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#1 2016-01-31 22:11:52


Перевод с английского. Проза.

From 'Aokigahara' by Jennifer Down

We pulled in to a carpark. We’d arrived suddenly. I hadn’t been looking for signs. Mr. Ukai sat for a moment after he cut the ignition, looking at something I couldn’t see in the rear-view mirror. I thought he was going to ask me if I was ready, but he just reached into the back seat for his plastic water canteen.

From the car boot he took out a smaller women’s rain jacket and handed it to me. He retrieved a backpack, a torch, and a length of fluorescent-yellow nylon cord, neatly coiled. That nearly brought me to my knees. I had a bad feeling in the guts. It smelled like new earth out here, petrichor; like bright air. I tried to think about that instead of the nylon cord.

Mr. Ukai shut the boot gently. He slung the backpack over his shoulder, and his waterproof jacket gave out a rustle.

‘Ja, ikōka?’

We started toward the entrance. The leaves were wet underfoot.

‘People say it’s a mystical place, they say, nanka, many kind of thing, but it’s just a forest,’ he said. ‘The mystery is why are so many people sad.’

It struck me as a distinctly un-Japanese thing to say. The woods were darker than I’d imagined. It was all electric green moss and untamed tree roots crawling over the forest floor. It felt prehistoric. We came to a length of yellow rope stretched across the path. There was a sign that said No Entry. Mr. Ukai stepped right over it, then held it down so I could do the same.

‘I think it is best, from here, if I walk first,’ he said. He inclined his head. I nodded.

‘Of course.’

‘Cammy-san. If the experience becomes too heavy, nanka, tsurai – we will go back to my car. Please do not be troubled. Do – not – hesitate.’

He pronounced my name kami, like ‘god’. I nodded again. I had my thumbs looped through the straps of my backpack. I felt like a child on an excursion.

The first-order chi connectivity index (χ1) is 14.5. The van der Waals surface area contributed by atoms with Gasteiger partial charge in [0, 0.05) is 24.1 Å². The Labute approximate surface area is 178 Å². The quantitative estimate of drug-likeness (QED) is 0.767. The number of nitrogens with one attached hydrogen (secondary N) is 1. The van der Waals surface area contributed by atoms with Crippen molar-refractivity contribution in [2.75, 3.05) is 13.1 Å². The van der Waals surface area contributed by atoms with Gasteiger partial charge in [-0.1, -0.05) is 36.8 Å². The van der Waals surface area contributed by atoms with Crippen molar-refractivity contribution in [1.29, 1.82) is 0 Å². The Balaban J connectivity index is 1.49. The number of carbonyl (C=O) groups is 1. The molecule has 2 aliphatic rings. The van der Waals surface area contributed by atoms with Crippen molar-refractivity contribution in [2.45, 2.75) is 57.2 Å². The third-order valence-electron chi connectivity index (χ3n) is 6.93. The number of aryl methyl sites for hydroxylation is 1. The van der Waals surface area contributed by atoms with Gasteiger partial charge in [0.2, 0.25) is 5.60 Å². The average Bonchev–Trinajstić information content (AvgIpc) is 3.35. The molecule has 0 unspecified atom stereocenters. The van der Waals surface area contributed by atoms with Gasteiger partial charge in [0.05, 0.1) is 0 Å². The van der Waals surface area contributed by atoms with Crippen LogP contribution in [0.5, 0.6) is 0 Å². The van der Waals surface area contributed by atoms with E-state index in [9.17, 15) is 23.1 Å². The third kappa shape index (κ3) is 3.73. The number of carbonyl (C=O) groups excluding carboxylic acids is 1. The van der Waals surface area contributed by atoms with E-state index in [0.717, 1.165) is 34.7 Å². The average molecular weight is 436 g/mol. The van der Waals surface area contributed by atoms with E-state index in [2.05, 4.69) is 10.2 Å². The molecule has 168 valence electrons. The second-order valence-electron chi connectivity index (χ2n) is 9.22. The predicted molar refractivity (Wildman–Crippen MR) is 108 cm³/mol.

We fell into step single file, me behind him. I wondered what he’d meant, exactly, with his polite, broken English. There was such a chasm between us. I thought about Eri saying ‘I can’t go with you’.

I kept my eyes fixed on Mr. Ukai’s back, or on my own running shoes, caked with wet leaves. When he started humming to himself, I thought it must be safe to look up. There was tape everywhere, strung between trees. Some of the trunks had numbers spray-painted on them. Mr. Ukai stepped off the main trail onto a smaller one. He looked back at me. He said, daijōbu? and I said daijōbu. I could feel sweat cooling on my neck.

It had been weeks before the funeral took place. There were complications bringing Tommy’s body back. For a while the Japanese seemed to think there should be an autopsy, and that they should be the ones to undertake it, but that faded. I took half a valium before the service and another after I’d read my eulogy.

There was no word for closure in Japanese. I’d looked it up online in my hotel room the other night.

Mr. Ukai had stopped humming. He was walking respectfully, if that were possible. Everything he did was gentle. He surveyed the forest calmly. His eyes went everywhere. I flinched at it.

There was human detritus everywhere. Plastic umbrellas, food wrappers, mittens, lengths of rope, a bicycle, a pair of scissors, a blue tarpaulin. The trees were so thick overhead, I wondered how they let any light through. I could see why Tommy would have loved it here.

Mr. Ukai paused. He waited until I was beside him, then he pointed at the base of a tree a little way off the path. There was a marker at its base. Someone had left a bouquet of flowers, pink cellophane, and a tiny banquet of food, laid out on a piece of cloth.

‘It is recent,’ Mr. Ukai said. ‘Maybe someone else is making our same journey today.’



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